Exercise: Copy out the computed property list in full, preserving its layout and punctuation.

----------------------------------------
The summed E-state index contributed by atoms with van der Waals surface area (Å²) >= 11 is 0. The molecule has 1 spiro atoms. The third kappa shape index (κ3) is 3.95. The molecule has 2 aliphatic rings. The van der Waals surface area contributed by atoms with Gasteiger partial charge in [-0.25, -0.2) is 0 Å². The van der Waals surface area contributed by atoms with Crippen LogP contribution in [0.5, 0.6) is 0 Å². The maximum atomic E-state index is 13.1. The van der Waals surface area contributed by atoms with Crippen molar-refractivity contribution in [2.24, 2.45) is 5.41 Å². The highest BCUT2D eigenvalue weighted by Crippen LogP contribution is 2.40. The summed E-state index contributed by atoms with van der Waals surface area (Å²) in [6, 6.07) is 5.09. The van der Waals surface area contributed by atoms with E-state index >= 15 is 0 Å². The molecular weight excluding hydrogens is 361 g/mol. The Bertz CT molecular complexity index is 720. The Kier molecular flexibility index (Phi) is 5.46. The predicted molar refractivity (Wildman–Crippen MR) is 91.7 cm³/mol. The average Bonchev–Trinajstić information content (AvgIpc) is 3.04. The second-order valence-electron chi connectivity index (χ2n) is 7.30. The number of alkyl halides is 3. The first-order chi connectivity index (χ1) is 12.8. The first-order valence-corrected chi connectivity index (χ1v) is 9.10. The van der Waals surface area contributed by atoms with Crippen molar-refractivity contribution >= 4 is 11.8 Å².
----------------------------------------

The summed E-state index contributed by atoms with van der Waals surface area (Å²) >= 11 is 0. The molecule has 1 spiro atoms. The third kappa shape index (κ3) is 3.95. The molecule has 2 aliphatic rings. The van der Waals surface area contributed by atoms with Gasteiger partial charge in [-0.25, -0.2) is 0 Å². The van der Waals surface area contributed by atoms with Crippen LogP contribution in [0.5, 0.6) is 0 Å². The maximum atomic E-state index is 13.1. The van der Waals surface area contributed by atoms with Crippen molar-refractivity contribution in [2.24, 2.45) is 5.41 Å². The highest BCUT2D eigenvalue weighted by Crippen LogP contribution is 2.40. The summed E-state index contributed by atoms with van der Waals surface area (Å²) in [6, 6.07) is 5.09. The van der Waals surface area contributed by atoms with E-state index >= 15 is 0 Å². The molecular weight excluding hydrogens is 361 g/mol. The Bertz CT molecular complexity index is 720. The Kier molecular flexibility index (Phi) is 5.46. The predicted molar refractivity (Wildman–Crippen MR) is 91.7 cm³/mol. The average Bonchev–Trinajstić information content (AvgIpc) is 3.04. The second-order valence-electron chi connectivity index (χ2n) is 7.30. The number of alkyl halides is 3. The first-order chi connectivity index (χ1) is 12.8. The first-order valence-corrected chi connectivity index (χ1v) is 9.10. The van der Waals surface area contributed by atoms with Crippen molar-refractivity contribution >= 4 is 11.8 Å².